Wednesday, February 1, 2017

Spare Rib and Tahoma Literary Review


Has anyone counted how many literary magazine are now publishing in the United States? In the world? No one seems to know. Not even Wikipedia. The Dial (1840-1844) edited by Ralph Waldo Emerson gets credit for being the first "little magazine" in the US. I wonder...

I mention this because I've recently become enamored with the idea that these magazines are a necessary part of our literary landscape. Without these lit mags,  how would writers get their work out to the greater world? We pay much respect to an author's first book but little is mentioned in print as to where their first poem or story or essay was published.

My first poem, "Afternoon Swim" was published in the feminist journal, Spare Rib. Although now defunct, the British Library decided last year to archive all of the issues that were published.

Spare Rib was an active part of the emerging Women’s Liberation Movement in the late 20th century. Running from 1972-93, this now iconic magazine challenged the stereotyping and exploitation of women, while supporting collective, realistic solutions to the hurdles women faced.



At 21, I certainly had no idea that I was sending my work off to an iconic journal --- one that would be remembered two decades after it ceased to be. Yet, today I am proud to call this my first --- fledgling poem that it was.

And today, several decades after that initial acceptance, I am thrilled to have a poem taken by another lit mag --- one that is still in its infancy but has already received a great deal of recognition: Tahoma Literary Review founded by Kelly Davio and Joe Ponepinto.



Now in their 5th year, the Tahoma Literary Review,  has been recognized with work from the journal included in anthologies such as Best American Poetry and Best Gay Fiction, among others. From its inception, the journal held Transparency as a kind of mandate. Editors regularly publish blog posts about why they choose the work they do --- and for a little extra cash --- you can receive an editor's commentary on your work. If your work is accepted, you will be paid a minimum of $50. This is almost unheard of in the literary world; especially by a relatively new journal.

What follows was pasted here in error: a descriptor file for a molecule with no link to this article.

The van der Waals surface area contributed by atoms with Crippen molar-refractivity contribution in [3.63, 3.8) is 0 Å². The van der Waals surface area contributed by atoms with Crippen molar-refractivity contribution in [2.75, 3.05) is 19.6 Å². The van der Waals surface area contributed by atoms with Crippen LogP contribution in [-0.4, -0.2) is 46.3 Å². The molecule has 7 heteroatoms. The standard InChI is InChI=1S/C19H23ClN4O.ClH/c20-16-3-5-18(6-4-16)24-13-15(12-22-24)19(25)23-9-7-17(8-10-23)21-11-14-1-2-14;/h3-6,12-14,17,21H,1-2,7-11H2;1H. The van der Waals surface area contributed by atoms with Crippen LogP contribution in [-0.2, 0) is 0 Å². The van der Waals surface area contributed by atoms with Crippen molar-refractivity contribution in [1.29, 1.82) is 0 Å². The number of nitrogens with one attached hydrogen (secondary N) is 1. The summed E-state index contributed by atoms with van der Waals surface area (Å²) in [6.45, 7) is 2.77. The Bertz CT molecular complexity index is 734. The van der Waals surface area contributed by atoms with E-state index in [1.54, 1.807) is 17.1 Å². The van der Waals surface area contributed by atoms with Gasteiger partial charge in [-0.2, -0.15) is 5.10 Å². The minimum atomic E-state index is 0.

But more than that, these editors are good people. They are both successful writers in their own right. I met Kelly a few months before she and Joe started the journal; she was excited but let everyone know that she would do no outside solicitations. Many journals ask well known writers to submit a poem or a story as a way to raise the journal's standing. Not TLR.  

Joe was kind enough to come talk to the student editors of the the college journal I advise. He was funny, generous, and the students are now quoting him as they do their work of choosing and not choosing submissions. 

Nobody gets rich off of literary magazines. If the editors don't self-finance, they're considered to be doing well. In this new word we find ourselves in, I know that literary magazines will be more important then ever.  

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